Many may think about the differences between draught beer, draft beer and craft beer at the bars, but are too shy or reluctant to ask. Well, an answer to it is that a draft beer is a beer that flows “off the tap” as compared to bottled beers. As draught or draft beers mean the same and compared to bottled beer, the formal is being filtered and pasteurized. While craft beer is not filtered and pasteurized, leaving a little yeast and a heavy body.
Craft beer, also known as “microbrew”, is usually brewed by smaller breweries than mainstream breweries also known as “macrobrews” like Budweiser and Carlsberg. Due to their nature, craft beer is considered tastier than regular bottled beers while commanding a higher price.
Although craft beer and craft brewers are small, it is the hallmark of innovation. Craft brewers interpret historic styles with their own unique twists and develop new styles that are creative. Generally, craft beer is made with traditional ingredients like malted barley, while sometimes non-traditional ingredients are added for distinctiveness.
With increasing popularity, craft beer breweries have afoot on the capital markets of China. In 2016, Panda Brew and Master Gao have received the likings of investors. A “Beer Geek App” was also launched the same year providing a database on everything there is to search about craft beer, including bar locations, reviews and promotions. In 2017, the parent company of “Beer Geek App”, ShanghaiCraft Beer Infotech Co. obtained a Series-A funding.
Last year the mergers and acquisitions in the China’s beer industry turned active and vibrant. The industry leader Budweiser acquired Kaiba Craft Beer and Boxing Cat Brewery. Budweiser, in the span of 3 year from 2015 to 2017, acquired as many as 18 craft beer brands.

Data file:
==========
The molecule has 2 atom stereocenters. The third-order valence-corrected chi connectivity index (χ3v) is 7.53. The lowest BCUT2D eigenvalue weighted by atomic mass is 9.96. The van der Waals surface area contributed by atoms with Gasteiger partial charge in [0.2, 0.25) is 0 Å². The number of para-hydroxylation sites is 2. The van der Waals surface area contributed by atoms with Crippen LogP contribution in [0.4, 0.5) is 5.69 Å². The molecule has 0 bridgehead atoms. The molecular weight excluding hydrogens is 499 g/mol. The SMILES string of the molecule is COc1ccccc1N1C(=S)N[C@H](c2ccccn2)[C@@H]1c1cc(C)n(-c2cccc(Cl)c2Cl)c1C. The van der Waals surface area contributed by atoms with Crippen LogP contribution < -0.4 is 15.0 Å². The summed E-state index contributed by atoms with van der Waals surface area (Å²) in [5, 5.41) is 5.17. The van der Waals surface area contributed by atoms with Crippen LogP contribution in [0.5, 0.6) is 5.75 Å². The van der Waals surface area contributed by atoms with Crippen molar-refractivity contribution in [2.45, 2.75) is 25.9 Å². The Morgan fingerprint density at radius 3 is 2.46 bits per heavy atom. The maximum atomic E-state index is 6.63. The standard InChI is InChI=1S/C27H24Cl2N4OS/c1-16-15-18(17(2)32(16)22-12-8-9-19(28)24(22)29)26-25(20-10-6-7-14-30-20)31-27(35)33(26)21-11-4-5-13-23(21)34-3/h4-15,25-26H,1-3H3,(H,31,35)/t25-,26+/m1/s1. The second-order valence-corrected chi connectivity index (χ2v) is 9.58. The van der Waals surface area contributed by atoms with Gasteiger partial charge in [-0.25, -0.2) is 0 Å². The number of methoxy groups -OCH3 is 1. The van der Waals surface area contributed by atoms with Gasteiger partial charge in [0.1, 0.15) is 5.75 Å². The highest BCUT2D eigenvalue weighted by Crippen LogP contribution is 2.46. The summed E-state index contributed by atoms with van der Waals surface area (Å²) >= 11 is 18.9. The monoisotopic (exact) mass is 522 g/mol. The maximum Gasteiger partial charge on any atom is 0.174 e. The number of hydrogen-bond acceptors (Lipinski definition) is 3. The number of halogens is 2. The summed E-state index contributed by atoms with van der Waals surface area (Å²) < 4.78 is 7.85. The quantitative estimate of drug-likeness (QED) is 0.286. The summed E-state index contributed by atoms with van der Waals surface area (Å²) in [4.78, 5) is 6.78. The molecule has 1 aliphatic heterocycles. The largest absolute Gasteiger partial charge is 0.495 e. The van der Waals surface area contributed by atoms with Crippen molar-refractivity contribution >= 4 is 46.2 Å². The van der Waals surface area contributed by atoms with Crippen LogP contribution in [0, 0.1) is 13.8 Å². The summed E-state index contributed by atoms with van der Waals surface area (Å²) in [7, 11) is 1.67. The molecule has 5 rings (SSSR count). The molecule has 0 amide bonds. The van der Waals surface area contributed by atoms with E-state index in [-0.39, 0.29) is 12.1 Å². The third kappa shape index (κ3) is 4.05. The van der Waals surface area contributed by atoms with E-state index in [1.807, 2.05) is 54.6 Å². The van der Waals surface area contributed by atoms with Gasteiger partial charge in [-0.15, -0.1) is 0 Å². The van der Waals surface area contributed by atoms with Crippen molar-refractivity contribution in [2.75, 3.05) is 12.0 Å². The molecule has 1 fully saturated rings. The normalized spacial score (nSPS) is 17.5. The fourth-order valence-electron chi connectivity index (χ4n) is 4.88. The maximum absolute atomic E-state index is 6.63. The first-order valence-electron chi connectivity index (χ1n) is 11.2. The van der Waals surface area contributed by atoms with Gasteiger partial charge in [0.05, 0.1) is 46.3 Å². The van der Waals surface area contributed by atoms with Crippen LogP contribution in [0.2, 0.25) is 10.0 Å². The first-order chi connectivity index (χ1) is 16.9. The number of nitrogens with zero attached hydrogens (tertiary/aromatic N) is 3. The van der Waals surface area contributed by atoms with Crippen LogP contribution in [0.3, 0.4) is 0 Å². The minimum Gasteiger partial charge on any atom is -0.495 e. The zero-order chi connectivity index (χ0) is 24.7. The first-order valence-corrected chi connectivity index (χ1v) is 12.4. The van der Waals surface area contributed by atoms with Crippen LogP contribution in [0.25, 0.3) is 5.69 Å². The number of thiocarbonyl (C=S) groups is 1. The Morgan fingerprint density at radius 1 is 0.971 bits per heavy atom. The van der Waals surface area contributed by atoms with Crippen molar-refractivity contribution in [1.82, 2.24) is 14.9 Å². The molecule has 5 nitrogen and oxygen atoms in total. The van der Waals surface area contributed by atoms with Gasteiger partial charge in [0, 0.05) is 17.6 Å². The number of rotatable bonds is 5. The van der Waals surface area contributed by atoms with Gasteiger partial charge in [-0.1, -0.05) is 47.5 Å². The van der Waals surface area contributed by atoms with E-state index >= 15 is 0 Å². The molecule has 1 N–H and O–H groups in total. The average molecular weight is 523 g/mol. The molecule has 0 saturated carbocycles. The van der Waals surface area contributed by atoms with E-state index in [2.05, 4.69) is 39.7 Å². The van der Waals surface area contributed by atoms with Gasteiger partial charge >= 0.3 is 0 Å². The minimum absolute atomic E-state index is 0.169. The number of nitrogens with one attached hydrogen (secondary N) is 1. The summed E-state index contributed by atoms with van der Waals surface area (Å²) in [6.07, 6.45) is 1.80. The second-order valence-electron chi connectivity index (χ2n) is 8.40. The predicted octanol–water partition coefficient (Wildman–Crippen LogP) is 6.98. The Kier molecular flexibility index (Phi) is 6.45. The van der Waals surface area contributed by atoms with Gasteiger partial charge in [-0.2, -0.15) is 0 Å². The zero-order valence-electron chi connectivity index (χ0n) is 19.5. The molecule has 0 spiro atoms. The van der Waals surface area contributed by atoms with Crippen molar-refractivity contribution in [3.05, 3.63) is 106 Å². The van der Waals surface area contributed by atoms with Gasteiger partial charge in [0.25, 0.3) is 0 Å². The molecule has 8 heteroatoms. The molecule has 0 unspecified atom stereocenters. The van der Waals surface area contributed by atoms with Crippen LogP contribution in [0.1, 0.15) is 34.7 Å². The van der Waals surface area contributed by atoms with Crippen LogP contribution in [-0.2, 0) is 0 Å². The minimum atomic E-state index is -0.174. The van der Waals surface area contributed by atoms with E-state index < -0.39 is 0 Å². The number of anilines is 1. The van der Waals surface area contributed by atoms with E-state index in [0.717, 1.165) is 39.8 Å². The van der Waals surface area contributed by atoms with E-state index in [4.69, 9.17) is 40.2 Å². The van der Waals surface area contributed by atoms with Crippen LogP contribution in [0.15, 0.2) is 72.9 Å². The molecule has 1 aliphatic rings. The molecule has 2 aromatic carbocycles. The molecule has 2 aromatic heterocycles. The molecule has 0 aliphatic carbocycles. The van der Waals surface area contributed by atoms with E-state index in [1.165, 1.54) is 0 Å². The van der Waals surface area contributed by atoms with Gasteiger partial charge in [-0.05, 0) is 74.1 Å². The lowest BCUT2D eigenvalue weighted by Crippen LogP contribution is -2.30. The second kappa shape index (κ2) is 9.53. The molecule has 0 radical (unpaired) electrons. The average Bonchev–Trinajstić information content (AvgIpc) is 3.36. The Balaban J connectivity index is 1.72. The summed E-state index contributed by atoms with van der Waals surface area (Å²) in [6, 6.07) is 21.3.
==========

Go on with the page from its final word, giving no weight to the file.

The craft beer industry is growing at a rapid rate of 40% per year, and 800 brands of craft beers are already out in the market. A substantial portion of their customers are young, post 1990’s generation, tech-savvy and adventurous. It has benefitted the whole supply chain of the F&B industry from pubs to dining outlets.
Regardless of its popularity in China, the craft beer industry is relatively nascent. Consensus agree that it was only in 2015 that the craft beer industry entered into an exponential growth stage.
Ironically, the thirst for imported craft beer among Chinese was followed by decline in demand for China’s local beer. China Securities Journal reported that, since summer of 2014, China’s local beer production went into 25 months lowest, falling from 4,921.85 kL to 4,506.40 kL. The import volume, instead, increased, between 2011 and 2016, from 64,203 kL to 646,384kL, a multiple of 10x in 6 years.
Another report from Dutch Rabobank claims that a normal Chinese person on average consumes 36L of beer a year, which is higher than world’s standards. It foresees the industry entering into a mature stage.
Within 5 years, the premium beer industry grew 160%, a market share of 4% contributes to 18% profit of the whole industry. The craft beer industry amounted to 1% market share, however, the potential is huge.
The consumer mix has changed from the early niche market to a more general public representing a difference in spending patterns, as the channels for craft beer expand, craft beer will catch-up with the mainstream beers.
In Shanghai, there are many outlets that specifically sell craft beers and are welcomed by both locals and expats.
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